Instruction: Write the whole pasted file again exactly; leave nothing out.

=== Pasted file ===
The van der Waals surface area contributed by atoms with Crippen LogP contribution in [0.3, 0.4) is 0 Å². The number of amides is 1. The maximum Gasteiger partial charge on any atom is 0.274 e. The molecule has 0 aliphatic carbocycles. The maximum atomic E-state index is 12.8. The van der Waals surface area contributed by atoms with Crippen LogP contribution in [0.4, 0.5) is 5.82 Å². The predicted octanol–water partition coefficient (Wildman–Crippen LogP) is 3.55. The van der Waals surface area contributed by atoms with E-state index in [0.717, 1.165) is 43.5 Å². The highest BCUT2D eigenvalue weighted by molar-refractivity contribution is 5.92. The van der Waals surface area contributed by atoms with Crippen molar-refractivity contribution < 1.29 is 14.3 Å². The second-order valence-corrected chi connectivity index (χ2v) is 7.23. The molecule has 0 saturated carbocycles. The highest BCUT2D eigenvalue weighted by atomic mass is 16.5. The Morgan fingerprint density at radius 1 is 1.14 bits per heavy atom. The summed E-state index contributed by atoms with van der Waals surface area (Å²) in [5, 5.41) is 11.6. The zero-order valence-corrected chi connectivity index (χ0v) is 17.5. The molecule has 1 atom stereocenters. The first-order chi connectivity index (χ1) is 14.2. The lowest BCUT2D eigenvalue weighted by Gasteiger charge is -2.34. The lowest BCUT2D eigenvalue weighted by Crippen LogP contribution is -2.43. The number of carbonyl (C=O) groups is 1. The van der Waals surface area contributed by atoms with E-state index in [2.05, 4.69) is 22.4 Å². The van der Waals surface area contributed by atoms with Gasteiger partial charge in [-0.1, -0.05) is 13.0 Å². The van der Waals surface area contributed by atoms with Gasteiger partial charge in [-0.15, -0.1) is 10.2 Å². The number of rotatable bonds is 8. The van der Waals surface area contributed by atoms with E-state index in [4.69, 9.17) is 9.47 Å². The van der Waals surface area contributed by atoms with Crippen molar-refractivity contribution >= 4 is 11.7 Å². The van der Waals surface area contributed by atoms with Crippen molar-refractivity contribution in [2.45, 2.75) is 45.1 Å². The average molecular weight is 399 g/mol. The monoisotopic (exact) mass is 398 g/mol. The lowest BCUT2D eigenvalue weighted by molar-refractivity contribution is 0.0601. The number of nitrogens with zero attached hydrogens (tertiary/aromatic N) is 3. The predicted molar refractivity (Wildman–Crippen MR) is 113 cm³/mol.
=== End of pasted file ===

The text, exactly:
The van der Waals surface area contributed by atoms with Crippen LogP contribution in [0.3, 0.4) is 0 Å². The number of amides is 1. The maximum Gasteiger partial charge on any atom is 0.274 e. The molecule has 0 aliphatic carbocycles. The maximum atomic E-state index is 12.8. The van der Waals surface area contributed by atoms with Crippen LogP contribution in [0.4, 0.5) is 5.82 Å². The predicted octanol–water partition coefficient (Wildman–Crippen LogP) is 3.55. The van der Waals surface area contributed by atoms with E-state index in [0.717, 1.165) is 43.5 Å². The highest BCUT2D eigenvalue weighted by molar-refractivity contribution is 5.92. The van der Waals surface area contributed by atoms with Crippen molar-refractivity contribution < 1.29 is 14.3 Å². The second-order valence-corrected chi connectivity index (χ2v) is 7.23. The molecule has 0 saturated carbocycles. The highest BCUT2D eigenvalue weighted by atomic mass is 16.5. The Morgan fingerprint density at radius 1 is 1.14 bits per heavy atom. The summed E-state index contributed by atoms with van der Waals surface area (Å²) in [5, 5.41) is 11.6. The zero-order valence-corrected chi connectivity index (χ0v) is 17.5. The molecule has 1 atom stereocenters. The first-order chi connectivity index (χ1) is 14.2. The lowest BCUT2D eigenvalue weighted by Gasteiger charge is -2.34. The lowest BCUT2D eigenvalue weighted by Crippen LogP contribution is -2.43. The number of carbonyl (C=O) groups is 1. The van der Waals surface area contributed by atoms with E-state index in [2.05, 4.69) is 22.4 Å². The van der Waals surface area contributed by atoms with Gasteiger partial charge in [-0.1, -0.05) is 13.0 Å². The van der Waals surface area contributed by atoms with Gasteiger partial charge in [-0.15, -0.1) is 10.2 Å². The number of rotatable bonds is 8. The van der Waals surface area contributed by atoms with E-state index in [4.69, 9.17) is 9.47 Å². The van der Waals surface area contributed by atoms with Crippen molar-refractivity contribution >= 4 is 11.7 Å². The van der Waals surface area contributed by atoms with Crippen molar-refractivity contribution in [2.45, 2.75) is 45.1 Å². The average molecular weight is 399 g/mol. The monoisotopic (exact) mass is 398 g/mol. The lowest BCUT2D eigenvalue weighted by molar-refractivity contribution is 0.0601. The number of nitrogens with zero attached hydrogens (tertiary/aromatic N) is 3. The predicted molar refractivity (Wildman–Crippen MR) is 113 cm³/mol.